What is Microdermabrasion?
Microdermabrasion describes dermatological treatments designed to remove the top few layers of skin. There are two main types: your skin cells are abraded with either a stream of crystals or a diamond-tipped wand. Both of these types also include suction, to remove the dead skin cells as they are separated from your skin and to cause the treated area to swell slightly, bringing nutrients.
Alternatives to clinical microdermabrasion include the new hyrdodermabrasion procedure, which sloughs skin cells with a stream of water and hydrates your dermis as it exfoliates, and at-home microdermabrasion systems, which achieve less abrasion than clinical treatments but could be a good option for some.
Microdermabrasion requires no anesthetic, unlike dermabrasion, which abrades a deeper layer of skin. Dermabrasion causes more pain but can also fix more serious problems and give more long-lasting results.
How Does Microdermabrasion Work?
By removing the top layers of skin and stimulating blood flow, microdermabrasion exfoliates, rejuvenates, and resurfaces the skin. It reduces superficial blemishes and unevenness and is an ideal treatment for a variety of cosmetic defects. It is most commonly applied to the face but can be used on other areas of the body as well.
However, the results of microdermabrasion are temporary. The even complexion and blemish-free glow from the treatment only last until the new skin layer is subjected to the same weathering that caused imperfections in the pre-treatment skin layer.
Depending on your goals, you may want to receive microdermabrasion therapy weekly, biweekly, or monthly to reap the benefits long-term.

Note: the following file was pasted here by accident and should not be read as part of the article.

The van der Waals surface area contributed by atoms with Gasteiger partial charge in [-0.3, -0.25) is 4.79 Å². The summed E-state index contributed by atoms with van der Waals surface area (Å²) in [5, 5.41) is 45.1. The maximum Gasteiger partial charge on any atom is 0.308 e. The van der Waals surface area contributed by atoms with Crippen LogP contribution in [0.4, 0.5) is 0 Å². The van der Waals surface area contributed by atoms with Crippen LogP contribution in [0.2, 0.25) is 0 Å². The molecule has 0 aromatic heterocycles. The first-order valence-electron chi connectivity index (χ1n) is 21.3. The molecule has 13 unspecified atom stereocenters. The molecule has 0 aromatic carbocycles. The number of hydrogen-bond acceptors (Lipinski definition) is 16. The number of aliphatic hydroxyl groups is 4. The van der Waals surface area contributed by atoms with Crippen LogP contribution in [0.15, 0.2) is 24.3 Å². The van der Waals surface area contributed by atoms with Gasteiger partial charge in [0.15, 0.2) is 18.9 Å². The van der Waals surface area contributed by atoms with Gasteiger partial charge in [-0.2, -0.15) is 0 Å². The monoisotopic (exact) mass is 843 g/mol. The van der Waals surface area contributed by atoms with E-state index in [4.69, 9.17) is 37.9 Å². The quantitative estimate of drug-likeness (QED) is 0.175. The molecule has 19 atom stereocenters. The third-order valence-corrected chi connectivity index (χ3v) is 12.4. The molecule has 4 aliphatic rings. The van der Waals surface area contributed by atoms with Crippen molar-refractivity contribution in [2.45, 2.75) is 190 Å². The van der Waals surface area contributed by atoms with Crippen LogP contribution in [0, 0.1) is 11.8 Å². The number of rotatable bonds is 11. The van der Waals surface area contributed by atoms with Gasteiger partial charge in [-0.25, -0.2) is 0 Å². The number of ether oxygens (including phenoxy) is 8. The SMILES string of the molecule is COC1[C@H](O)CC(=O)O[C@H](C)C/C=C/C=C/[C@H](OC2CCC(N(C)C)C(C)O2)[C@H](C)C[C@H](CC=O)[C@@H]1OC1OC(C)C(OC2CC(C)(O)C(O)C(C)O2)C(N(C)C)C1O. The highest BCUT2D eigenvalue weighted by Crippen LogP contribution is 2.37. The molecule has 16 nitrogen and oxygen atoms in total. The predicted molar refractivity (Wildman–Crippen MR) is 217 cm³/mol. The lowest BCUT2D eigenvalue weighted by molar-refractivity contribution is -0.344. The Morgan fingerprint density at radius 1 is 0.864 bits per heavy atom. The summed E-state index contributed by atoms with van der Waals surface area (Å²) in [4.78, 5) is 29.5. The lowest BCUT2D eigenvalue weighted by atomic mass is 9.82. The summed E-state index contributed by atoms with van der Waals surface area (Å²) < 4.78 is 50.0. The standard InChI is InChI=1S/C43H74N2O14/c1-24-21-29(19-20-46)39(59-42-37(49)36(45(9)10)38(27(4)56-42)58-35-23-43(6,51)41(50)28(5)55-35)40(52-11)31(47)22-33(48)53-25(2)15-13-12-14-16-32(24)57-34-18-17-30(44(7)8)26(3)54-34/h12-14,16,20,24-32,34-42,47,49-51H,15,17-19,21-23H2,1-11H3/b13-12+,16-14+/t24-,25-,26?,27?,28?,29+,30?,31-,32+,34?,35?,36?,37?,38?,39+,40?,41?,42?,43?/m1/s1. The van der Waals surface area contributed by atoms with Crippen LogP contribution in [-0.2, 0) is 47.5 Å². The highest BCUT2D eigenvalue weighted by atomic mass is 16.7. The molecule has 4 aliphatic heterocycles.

Fortunately, it is a relatively inexpensive procedure--the average cost nationally is $137 per session--and you’ll be in the office for only 30-60 minutes. Aside from minor post-treatment swelling and occasional bruising (which is a result of fragile skin or aggressively-applied treatment), there are no major side effects and no down-time.
What Can It Do?
Fine Lines + Wrinkles
Fine lines are caused by creases in that outermost layer of skin. As they progress, they become deeper and form into wrinkles. Microdermabrasion can remove or lessen the appearance of these lines by resetting your skin to a fresh, crease-free layer. However, microdermabrasion won’t be effective for deeper wrinkles, which will need to be treated by other means.
Similar to wrinkles, repeated microdermabrasion treatments can smooth out and lessen the appearance of scars over time, but will be less effective for deeper scars.
Hyperpigmentation + Uneven Skin Tone
UV damage, injury, and acne scarring can all cause hyperpigmentation or uneven skin tone. Most of this damage and subsequent pigmentation exists in the outer layers of skin. Through microdermabrasion and exfoliation, you can remove those outer layers and encourage the creation of a new, more even skin tone.
Microdermabrasion can treat mild to moderate acne by removing dead skin cells, which clog pores, and by reducing the amount of sebum in pores. Unfortunately, microdermabrasion can inflame cystic acne, so it is important to consult with a dermatological professional prior to deciding on treatment.
Microdermabrasion fans swear by its ability to make skin look fresher, younger, brighter, and more clear with minimal cost and no downtime. We recommend giving it a try if you are interested in a non-invasive method to get more beautiful skin.